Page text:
From Middle English, from *inklen, inclen (“to give an inkling of, hint at, mention, utter in an undertone”), from inke (“apprehension, misgiving”), from Old English inca (“doubt, suspicion”), from Proto-Germanic *inkô (“ache, regret”), from Proto-Indo-European *yenǵ- (“illness”). Cognate with Old Frisian jinc (“angered”), Old Norse ekki (“pain, grief”), Norwegian ekkje (“lack, pity”).
inkle (third-person singular simple present inkles, present participle inkling, simple past and past participle inkled)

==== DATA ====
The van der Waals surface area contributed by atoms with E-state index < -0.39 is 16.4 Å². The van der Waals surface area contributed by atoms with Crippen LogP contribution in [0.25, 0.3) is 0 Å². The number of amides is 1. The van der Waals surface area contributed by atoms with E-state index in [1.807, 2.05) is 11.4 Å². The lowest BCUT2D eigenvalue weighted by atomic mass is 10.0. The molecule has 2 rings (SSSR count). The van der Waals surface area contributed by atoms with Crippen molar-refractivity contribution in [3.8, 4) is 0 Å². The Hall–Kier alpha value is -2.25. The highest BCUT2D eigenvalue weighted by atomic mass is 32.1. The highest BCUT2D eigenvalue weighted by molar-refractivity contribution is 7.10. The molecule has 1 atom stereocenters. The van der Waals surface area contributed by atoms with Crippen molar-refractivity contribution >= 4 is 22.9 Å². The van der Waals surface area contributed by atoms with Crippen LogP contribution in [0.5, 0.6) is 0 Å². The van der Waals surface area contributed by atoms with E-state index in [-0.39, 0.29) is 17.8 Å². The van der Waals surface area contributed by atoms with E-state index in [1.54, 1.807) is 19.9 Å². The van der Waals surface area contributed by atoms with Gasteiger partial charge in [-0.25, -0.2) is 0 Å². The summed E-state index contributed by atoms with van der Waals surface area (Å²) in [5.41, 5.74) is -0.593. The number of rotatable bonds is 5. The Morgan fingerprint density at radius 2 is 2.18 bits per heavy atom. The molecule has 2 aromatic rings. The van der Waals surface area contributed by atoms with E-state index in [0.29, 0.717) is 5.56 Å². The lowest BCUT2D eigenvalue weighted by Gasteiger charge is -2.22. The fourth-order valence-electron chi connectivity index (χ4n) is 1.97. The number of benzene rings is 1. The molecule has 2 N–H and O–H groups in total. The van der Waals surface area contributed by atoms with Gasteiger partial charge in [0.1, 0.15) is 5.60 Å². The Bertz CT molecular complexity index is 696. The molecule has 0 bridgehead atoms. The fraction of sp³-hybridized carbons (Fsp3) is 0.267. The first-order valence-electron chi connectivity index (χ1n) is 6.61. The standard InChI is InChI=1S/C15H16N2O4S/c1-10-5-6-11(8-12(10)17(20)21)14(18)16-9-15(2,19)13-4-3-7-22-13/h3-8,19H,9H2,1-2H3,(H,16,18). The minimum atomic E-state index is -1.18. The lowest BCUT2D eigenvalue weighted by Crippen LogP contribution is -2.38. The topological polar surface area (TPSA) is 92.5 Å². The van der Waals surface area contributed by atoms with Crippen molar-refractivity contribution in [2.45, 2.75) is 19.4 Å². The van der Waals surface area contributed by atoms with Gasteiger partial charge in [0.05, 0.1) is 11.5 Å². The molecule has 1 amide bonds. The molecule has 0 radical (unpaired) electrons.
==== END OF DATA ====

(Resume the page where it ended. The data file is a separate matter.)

- (transitive, rare) To hint at; disclose.
- (transitive, rare) To have a hint or inkling of; divine.
Apparently from earlier *ingle, perhaps from an incorrect division of lingle, lingel.
inkle (countable and uncountable, plural inkles)
- Narrow linen tape, used for trimmings or to make shoelaces
- (Can we find and add a quotation of Shakespeare to this entry?)